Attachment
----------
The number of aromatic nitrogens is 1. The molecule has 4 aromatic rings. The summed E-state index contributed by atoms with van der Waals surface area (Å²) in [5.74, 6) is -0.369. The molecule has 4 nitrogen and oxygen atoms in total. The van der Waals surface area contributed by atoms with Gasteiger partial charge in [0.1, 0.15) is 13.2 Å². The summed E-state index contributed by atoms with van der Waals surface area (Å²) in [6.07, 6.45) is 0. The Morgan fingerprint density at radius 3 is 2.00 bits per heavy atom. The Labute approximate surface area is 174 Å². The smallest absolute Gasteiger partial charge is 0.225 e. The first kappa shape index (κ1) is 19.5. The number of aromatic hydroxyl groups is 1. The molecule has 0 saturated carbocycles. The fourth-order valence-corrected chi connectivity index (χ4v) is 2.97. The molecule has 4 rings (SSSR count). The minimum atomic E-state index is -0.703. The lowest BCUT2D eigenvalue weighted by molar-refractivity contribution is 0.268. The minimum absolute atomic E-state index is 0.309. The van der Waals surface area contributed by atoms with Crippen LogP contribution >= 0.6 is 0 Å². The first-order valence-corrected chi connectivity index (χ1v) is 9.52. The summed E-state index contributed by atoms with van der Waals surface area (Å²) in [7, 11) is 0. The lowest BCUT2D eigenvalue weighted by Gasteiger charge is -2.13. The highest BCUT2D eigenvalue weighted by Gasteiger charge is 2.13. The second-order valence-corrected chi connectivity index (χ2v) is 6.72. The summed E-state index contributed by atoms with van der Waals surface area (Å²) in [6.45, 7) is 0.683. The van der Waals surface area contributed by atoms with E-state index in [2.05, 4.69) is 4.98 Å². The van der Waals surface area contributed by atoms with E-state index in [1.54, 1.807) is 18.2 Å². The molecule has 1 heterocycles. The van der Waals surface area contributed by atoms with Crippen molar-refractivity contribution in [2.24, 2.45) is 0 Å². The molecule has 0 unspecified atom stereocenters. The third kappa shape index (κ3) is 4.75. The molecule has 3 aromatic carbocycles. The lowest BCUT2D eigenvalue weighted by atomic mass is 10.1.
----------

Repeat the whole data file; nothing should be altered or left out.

The number of aromatic nitrogens is 1. The molecule has 4 aromatic rings. The summed E-state index contributed by atoms with van der Waals surface area (Å²) in [5.74, 6) is -0.369. The molecule has 4 nitrogen and oxygen atoms in total. The van der Waals surface area contributed by atoms with Gasteiger partial charge in [0.1, 0.15) is 13.2 Å². The summed E-state index contributed by atoms with van der Waals surface area (Å²) in [6.07, 6.45) is 0. The Morgan fingerprint density at radius 3 is 2.00 bits per heavy atom. The Labute approximate surface area is 174 Å². The smallest absolute Gasteiger partial charge is 0.225 e. The first kappa shape index (κ1) is 19.5. The number of aromatic hydroxyl groups is 1. The molecule has 0 saturated carbocycles. The fourth-order valence-corrected chi connectivity index (χ4v) is 2.97. The molecule has 4 rings (SSSR count). The minimum atomic E-state index is -0.703. The lowest BCUT2D eigenvalue weighted by molar-refractivity contribution is 0.268. The minimum absolute atomic E-state index is 0.309. The van der Waals surface area contributed by atoms with Crippen LogP contribution >= 0.6 is 0 Å². The first-order valence-corrected chi connectivity index (χ1v) is 9.52. The summed E-state index contributed by atoms with van der Waals surface area (Å²) in [7, 11) is 0. The lowest BCUT2D eigenvalue weighted by Gasteiger charge is -2.13. The highest BCUT2D eigenvalue weighted by Gasteiger charge is 2.13. The second-order valence-corrected chi connectivity index (χ2v) is 6.72. The summed E-state index contributed by atoms with van der Waals surface area (Å²) in [6.45, 7) is 0.683. The van der Waals surface area contributed by atoms with E-state index in [2.05, 4.69) is 4.98 Å². The van der Waals surface area contributed by atoms with E-state index in [1.54, 1.807) is 18.2 Å². The molecule has 1 heterocycles. The van der Waals surface area contributed by atoms with Crippen molar-refractivity contribution in [2.24, 2.45) is 0 Å². The molecule has 0 unspecified atom stereocenters. The third kappa shape index (κ3) is 4.75. The molecule has 3 aromatic carbocycles. The lowest BCUT2D eigenvalue weighted by atomic mass is 10.1.